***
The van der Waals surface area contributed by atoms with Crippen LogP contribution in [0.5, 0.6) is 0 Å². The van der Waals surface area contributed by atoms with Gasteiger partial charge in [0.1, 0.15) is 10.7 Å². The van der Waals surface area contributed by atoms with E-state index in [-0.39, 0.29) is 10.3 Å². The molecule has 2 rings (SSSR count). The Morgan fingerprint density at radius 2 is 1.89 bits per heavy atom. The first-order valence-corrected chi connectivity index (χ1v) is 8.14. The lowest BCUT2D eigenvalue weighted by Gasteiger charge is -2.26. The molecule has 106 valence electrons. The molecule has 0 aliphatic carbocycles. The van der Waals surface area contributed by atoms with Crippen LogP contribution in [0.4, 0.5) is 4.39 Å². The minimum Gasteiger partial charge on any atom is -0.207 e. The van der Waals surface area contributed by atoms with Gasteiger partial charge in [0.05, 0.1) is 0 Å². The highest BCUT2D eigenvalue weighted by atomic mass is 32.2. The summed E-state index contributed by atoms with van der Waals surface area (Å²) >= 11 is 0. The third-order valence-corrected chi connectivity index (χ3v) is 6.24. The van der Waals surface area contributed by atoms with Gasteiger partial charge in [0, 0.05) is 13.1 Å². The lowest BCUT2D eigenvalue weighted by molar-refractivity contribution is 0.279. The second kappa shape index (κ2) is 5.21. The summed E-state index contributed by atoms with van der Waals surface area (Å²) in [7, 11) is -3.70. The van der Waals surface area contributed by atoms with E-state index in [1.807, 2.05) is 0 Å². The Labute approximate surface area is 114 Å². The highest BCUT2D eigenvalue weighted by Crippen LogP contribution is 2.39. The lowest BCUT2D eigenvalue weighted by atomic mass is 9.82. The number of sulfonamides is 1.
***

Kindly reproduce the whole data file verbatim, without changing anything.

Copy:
The van der Waals surface area contributed by atoms with Crippen LogP contribution in [0.5, 0.6) is 0 Å². The van der Waals surface area contributed by atoms with Gasteiger partial charge in [0.1, 0.15) is 10.7 Å². The van der Waals surface area contributed by atoms with E-state index in [-0.39, 0.29) is 10.3 Å². The molecule has 2 rings (SSSR count). The Morgan fingerprint density at radius 2 is 1.89 bits per heavy atom. The first-order valence-corrected chi connectivity index (χ1v) is 8.14. The lowest BCUT2D eigenvalue weighted by Gasteiger charge is -2.26. The molecule has 106 valence electrons. The molecule has 0 aliphatic carbocycles. The van der Waals surface area contributed by atoms with Crippen LogP contribution in [0.4, 0.5) is 4.39 Å². The minimum Gasteiger partial charge on any atom is -0.207 e. The van der Waals surface area contributed by atoms with Gasteiger partial charge in [0.05, 0.1) is 0 Å². The highest BCUT2D eigenvalue weighted by atomic mass is 32.2. The summed E-state index contributed by atoms with van der Waals surface area (Å²) >= 11 is 0. The third-order valence-corrected chi connectivity index (χ3v) is 6.24. The van der Waals surface area contributed by atoms with Gasteiger partial charge in [0, 0.05) is 13.1 Å². The lowest BCUT2D eigenvalue weighted by molar-refractivity contribution is 0.279. The second kappa shape index (κ2) is 5.21. The summed E-state index contributed by atoms with van der Waals surface area (Å²) in [7, 11) is -3.70. The van der Waals surface area contributed by atoms with E-state index in [1.807, 2.05) is 0 Å². The Labute approximate surface area is 114 Å². The highest BCUT2D eigenvalue weighted by Crippen LogP contribution is 2.39. The lowest BCUT2D eigenvalue weighted by atomic mass is 9.82. The number of sulfonamides is 1.